Ken Paxton

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{{Infobox officeholder |name=Warren Kenneth "Ken" Paxton, Jr. |image= |office=51st Attorney General of Texas |term_start=January 5, 2015 |term_end= |predecessor=Greg Abbott |successor= |office 2=Texas State Senator for District 8 (Collin County) |term_start2=January 2013 |term_end2=January 4, 2015 |predecessor2=Florence Shapiro |successor2=Van Taylor |office 3=Texas State Representative for District 70 (Collin County) |term_start3=January 2003 |term_end3=January 2013 |predecessor3=David Counts |successor3=Scott Sanford |birth_date=December 23, 1962 |birth_place=Minot, North Dakota, USA |death_place= |death_date= |resting_place= |party=Republican |spouse= Angela Paxton |alma_mater=Baylor University
University of Virginia School of Law |religion=[[Christianity}} }} Warren Kenneth Paxton Jr. (born December 23, 1962), is an American lawyer and politician who has been since January 2015 the Republican attorney general of his adopted state of Texas.

Paxton won election as attorney general in 2014 with support from conservatives and Tea Party activists. In the Republican primary, he defeated state Representative Dan H. Branch of Dallas, a director of the John Goodwin Tower Center for Political Studies at Southern Methodist University, named for John Tower, Texas first popularly-elected Republican senator, considered an icon of Moderate Republicans.

Before he became attorney general, Paxton previously served for ten years in the Texas House of Representatives and two years in the Texas Senate, representing Collin County, north of Dallas. He resides with his wife, Angela, his political advisor in McKinney in Collin County.

During much of his tenure as attorney general, Paxton has been sidetracked by personal legal matters. He faces a fraud trial in Houston in December 2017 for having allegedly failed to inform those investing in the technology firm Servergy that he was receiving a commission on sales. The case will be presided over by a Democratic judge, Robert Johnson.[1] Meanwhile, a Security and Exchange Commission complaint against Paxton has been twice dismissed, most recently in March 2017, on the grounds that the attorney general had "no plausible legal duty" to inform investors that he would earn a commission if they purchased stock in a technical company that Paxton represented.[2]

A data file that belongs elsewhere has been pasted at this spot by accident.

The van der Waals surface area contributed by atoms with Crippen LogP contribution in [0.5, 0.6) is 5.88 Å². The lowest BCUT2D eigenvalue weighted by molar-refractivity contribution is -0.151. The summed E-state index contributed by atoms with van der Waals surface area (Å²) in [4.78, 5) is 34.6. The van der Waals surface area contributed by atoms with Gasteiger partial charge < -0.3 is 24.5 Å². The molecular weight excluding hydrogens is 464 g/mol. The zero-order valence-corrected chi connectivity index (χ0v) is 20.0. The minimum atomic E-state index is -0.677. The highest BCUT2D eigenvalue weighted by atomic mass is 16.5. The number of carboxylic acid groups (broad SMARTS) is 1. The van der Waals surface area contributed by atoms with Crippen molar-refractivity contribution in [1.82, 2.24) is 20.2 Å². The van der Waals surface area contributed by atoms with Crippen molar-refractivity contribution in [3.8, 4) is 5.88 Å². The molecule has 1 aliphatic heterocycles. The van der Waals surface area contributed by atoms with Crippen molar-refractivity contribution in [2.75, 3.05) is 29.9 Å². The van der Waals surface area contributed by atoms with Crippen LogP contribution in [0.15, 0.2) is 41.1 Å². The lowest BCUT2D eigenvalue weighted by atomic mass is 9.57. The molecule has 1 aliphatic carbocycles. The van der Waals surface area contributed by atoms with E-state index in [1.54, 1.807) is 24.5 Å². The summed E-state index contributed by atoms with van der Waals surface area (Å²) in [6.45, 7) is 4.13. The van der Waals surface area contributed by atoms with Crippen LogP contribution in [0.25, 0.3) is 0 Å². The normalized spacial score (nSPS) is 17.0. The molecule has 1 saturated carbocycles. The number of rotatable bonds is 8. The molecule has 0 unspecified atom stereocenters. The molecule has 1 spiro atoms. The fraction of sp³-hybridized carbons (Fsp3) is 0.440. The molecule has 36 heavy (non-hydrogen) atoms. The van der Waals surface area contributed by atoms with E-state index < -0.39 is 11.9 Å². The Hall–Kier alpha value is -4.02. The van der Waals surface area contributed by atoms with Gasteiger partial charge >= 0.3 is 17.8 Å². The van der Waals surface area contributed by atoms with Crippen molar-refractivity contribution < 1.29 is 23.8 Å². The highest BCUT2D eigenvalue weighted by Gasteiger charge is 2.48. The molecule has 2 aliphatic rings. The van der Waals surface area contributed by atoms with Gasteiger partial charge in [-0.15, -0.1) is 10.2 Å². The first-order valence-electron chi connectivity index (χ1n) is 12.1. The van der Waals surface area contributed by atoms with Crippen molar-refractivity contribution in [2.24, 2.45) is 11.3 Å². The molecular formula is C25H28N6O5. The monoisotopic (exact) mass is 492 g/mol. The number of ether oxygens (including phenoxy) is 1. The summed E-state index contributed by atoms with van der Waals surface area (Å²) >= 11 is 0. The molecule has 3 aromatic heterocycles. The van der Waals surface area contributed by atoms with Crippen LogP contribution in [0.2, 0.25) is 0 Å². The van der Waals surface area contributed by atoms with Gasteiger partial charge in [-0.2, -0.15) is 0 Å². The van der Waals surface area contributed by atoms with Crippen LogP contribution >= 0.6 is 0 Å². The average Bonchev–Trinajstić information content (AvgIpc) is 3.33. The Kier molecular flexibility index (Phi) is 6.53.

As attorney general, Paxton has fought to keep alive from federal court challenges the state laws requiring voter identification, the abolition of sanctuary cities, religious freedom, and the current congressional districting plan, which Democrats claim is skewed in favor of Republicans.


  1. Cindy George and Andrea Zelinski (July 27, 2017). Texas AG Paxton to stand trial in December, judge rules. The Houston Chronicle. Retrieved on October 1, 2017.
  2. Andrea Zelinski, "Paxton's SEC charge dismissed: No 'legal duty' to disclose commission, San Antonio Express-News, March 3, 2017, p. A3.